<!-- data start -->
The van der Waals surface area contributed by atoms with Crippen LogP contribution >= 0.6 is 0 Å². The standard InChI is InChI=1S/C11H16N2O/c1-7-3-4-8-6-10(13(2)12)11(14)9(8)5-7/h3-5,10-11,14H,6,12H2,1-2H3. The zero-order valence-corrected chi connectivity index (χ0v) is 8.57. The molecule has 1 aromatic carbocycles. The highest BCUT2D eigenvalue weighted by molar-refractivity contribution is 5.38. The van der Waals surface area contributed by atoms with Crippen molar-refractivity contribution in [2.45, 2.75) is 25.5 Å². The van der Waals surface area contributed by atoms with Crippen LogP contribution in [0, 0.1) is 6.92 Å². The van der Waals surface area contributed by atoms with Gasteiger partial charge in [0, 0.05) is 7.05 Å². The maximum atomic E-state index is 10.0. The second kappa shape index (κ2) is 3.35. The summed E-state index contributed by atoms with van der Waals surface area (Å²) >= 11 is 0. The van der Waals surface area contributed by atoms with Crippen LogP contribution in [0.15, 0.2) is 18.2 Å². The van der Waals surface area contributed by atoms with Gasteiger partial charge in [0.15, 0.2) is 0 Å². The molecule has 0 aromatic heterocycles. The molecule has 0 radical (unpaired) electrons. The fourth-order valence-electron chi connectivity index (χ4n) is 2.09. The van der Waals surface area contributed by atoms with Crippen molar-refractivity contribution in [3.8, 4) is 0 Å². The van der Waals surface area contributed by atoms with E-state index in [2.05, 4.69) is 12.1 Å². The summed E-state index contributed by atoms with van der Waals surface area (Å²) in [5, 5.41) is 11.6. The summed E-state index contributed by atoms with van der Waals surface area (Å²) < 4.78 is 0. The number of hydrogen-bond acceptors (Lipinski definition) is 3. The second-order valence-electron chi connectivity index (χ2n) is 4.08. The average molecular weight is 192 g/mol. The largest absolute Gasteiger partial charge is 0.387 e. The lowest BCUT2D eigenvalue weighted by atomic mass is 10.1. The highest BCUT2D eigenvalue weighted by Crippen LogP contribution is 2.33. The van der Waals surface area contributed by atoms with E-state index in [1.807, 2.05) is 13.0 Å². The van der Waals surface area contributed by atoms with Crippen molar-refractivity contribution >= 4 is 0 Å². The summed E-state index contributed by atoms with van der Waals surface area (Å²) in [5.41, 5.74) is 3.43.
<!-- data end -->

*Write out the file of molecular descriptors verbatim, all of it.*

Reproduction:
The van der Waals surface area contributed by atoms with Crippen LogP contribution >= 0.6 is 0 Å². The standard InChI is InChI=1S/C11H16N2O/c1-7-3-4-8-6-10(13(2)12)11(14)9(8)5-7/h3-5,10-11,14H,6,12H2,1-2H3. The zero-order valence-corrected chi connectivity index (χ0v) is 8.57. The molecule has 1 aromatic carbocycles. The highest BCUT2D eigenvalue weighted by molar-refractivity contribution is 5.38. The van der Waals surface area contributed by atoms with Crippen molar-refractivity contribution in [2.45, 2.75) is 25.5 Å². The van der Waals surface area contributed by atoms with Crippen LogP contribution in [0, 0.1) is 6.92 Å². The van der Waals surface area contributed by atoms with Gasteiger partial charge in [0, 0.05) is 7.05 Å². The maximum atomic E-state index is 10.0. The second kappa shape index (κ2) is 3.35. The summed E-state index contributed by atoms with van der Waals surface area (Å²) >= 11 is 0. The van der Waals surface area contributed by atoms with Crippen LogP contribution in [0.15, 0.2) is 18.2 Å². The van der Waals surface area contributed by atoms with Gasteiger partial charge in [0.15, 0.2) is 0 Å². The molecule has 0 aromatic heterocycles. The molecule has 0 radical (unpaired) electrons. The fourth-order valence-electron chi connectivity index (χ4n) is 2.09. The van der Waals surface area contributed by atoms with Crippen molar-refractivity contribution in [3.8, 4) is 0 Å². The van der Waals surface area contributed by atoms with E-state index in [2.05, 4.69) is 12.1 Å². The summed E-state index contributed by atoms with van der Waals surface area (Å²) in [5, 5.41) is 11.6. The summed E-state index contributed by atoms with van der Waals surface area (Å²) < 4.78 is 0. The number of hydrogen-bond acceptors (Lipinski definition) is 3. The second-order valence-electron chi connectivity index (χ2n) is 4.08. The average molecular weight is 192 g/mol. The largest absolute Gasteiger partial charge is 0.387 e. The lowest BCUT2D eigenvalue weighted by atomic mass is 10.1. The highest BCUT2D eigenvalue weighted by Crippen LogP contribution is 2.33. The van der Waals surface area contributed by atoms with E-state index in [1.807, 2.05) is 13.0 Å². The van der Waals surface area contributed by atoms with Crippen molar-refractivity contribution >= 4 is 0 Å². The summed E-state index contributed by atoms with van der Waals surface area (Å²) in [5.41, 5.74) is 3.43.